Dove, Arthur Garfield, 1880-1946, American painter, b. Canandaigua, N.Y. Early in his career he did commercial illustration in New York City. Following a European trip (1907-9), he adopted an abstract style that flowered in the 1930s into fluid, poetic canvases based on forms in nature. Dove has subsequently been recognized as a precursor of the abstract expressionists. Examples of his work are Rise of the Full Moon and Pozzuoli Red (Phillips Gall., Washington, D.C.).
Dove, Rita, 1952-, American poet, b. Akron, Ohio. Her first poetry collection, Ten Poems, was published in 1977. Her verse is at once concise, precise, and evocative. History as seen from an African-American perspective is perhaps her most important theme: the history of her country, as in the slavery poem sequence of The Yellow House on the Corner (1980), and the history of her own family, as in the Pulitzer Prize-winning volume Thomas and Beulah (1986), her grandparents' life story in verse. In her many collections, Dove also writes compellingly of mother-daughter relations, e.g., Mother Love (1995), everyday life, travel, and the aesthetic experience itself. From 1993 to 1995 she was U.S. poet laureate, the first African American to hold the post. An English professor at the Univ. of Virginia, Dove has also written short stories, a play, and a novel.
Dove, river, c.40 mi (60 km) long, rising in the Pennines, Derbyshire, central England, and flowing S and SE to the River Trent near Burton upon Trent. It forms much of the Derbyshire-Staffordshire boundary. Its watercourse was a haunt of Izaak Walton and still provides fishing. The rocky and wood-bordered Dovedale, below Hartington, is celebrated by artists and poets.
dove: see pigeon.

Sir Dove-Myer Robinson, KB (15 June 1901 - 14 August 1989) served as Mayor of Auckland from 1959 to 1965 and from 1968 to 1980, the longest total time of any mayor so far in the city.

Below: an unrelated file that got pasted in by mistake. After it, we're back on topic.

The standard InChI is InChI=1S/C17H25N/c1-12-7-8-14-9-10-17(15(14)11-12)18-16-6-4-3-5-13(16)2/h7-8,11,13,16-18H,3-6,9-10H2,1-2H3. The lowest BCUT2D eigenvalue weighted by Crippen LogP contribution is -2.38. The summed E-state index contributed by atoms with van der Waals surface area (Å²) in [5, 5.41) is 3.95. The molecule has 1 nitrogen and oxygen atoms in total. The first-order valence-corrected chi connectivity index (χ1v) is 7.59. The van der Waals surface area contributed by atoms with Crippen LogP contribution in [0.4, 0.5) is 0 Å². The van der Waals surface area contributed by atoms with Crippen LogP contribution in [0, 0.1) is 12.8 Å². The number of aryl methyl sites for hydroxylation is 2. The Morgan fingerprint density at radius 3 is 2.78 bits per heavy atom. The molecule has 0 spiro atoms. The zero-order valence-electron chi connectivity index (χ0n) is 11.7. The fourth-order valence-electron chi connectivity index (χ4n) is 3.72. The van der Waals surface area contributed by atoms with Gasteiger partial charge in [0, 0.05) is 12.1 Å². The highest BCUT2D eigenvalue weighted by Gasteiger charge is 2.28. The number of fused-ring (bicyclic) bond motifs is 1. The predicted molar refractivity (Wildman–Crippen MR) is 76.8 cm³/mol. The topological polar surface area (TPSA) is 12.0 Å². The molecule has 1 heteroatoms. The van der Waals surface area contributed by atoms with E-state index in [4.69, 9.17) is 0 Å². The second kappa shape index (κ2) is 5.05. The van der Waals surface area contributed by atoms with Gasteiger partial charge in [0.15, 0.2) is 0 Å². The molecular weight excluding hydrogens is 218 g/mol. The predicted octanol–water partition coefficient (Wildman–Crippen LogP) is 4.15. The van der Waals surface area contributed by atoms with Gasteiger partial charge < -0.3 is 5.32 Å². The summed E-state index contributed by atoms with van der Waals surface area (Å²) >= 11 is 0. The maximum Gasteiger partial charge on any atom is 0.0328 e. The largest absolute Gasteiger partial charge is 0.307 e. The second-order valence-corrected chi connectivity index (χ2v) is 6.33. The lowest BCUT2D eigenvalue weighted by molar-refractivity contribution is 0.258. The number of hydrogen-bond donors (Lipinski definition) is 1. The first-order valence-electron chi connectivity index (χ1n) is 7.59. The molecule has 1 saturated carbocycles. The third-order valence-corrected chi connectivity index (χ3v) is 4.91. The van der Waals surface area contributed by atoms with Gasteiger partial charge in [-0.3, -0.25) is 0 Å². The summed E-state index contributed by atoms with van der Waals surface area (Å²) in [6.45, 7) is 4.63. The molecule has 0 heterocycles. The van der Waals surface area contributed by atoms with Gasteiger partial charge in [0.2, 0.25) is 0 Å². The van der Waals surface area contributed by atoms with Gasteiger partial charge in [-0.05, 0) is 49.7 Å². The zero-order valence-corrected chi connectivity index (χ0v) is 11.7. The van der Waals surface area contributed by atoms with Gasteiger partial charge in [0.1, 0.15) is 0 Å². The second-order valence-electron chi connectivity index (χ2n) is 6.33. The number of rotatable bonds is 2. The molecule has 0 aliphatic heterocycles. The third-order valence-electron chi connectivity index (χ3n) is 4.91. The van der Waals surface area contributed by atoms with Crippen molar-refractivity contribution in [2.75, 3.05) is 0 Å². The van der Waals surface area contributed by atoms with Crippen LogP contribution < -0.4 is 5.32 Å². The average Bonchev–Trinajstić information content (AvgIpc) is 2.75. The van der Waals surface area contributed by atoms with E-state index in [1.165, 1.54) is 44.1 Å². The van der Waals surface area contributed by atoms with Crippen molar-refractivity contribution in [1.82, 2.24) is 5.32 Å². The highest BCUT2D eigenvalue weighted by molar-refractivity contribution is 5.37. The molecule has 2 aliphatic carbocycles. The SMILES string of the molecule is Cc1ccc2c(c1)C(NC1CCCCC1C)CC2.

He was a colourful character and became affectionately known across New Zealand as "Robbie". He was one of several Jewish mayors of Auckland City, although he rejected Judaism as a teenager and became a lifelong atheist. He has been described as a "slight, bespectacled man whose tiny stature was offset by a booming voice and massive ego".


Born Mayer Dove Robinson in Sheffield, England, he had seven siblings (being the sixth). His parents were Ida Brown and Moss Robinson. While his father described himself as a master jeweller, he actually sold trinkets, and second-hand furniture, and the family was poor and often on the move. Dove-Mayer's mother influenced the upbringing of her son by transmitting the strict values her own rabbi father had taught her. His Jewish heritage ensured that he was often targeted by anti-semitic violence in the schools he attended. The family moved to New Zealand in 1914, where his father then worked as a pawnbroker. Dove-Myer, as he later called himself (ignoring his Robinson family name), found New Zealand agreeable and lacking in the intermittent persecutions he had previously faced.

Robinson entered politics in the late 1940s when he led the opposition to a sewage dumping scheme which would have seen the effluent discharged into the Hauraki Gulf untreated. Instead, when elected in 1953 as a councillor, he proposed and eventually realised a scheme to break down the sewage in oxidation ponds ('Robbie's ponds') near the Manukau Harbour. His success in the scheme later on helped him gain his first mayoralty.


Dame Barbara Goodman, former Auckland Mayoress and councillor, is his niece, and spearheaded a campaign for the Auckland City Council to build a statue of him in Aotea Square; the statue was completed in 2002.

Mayoral terms


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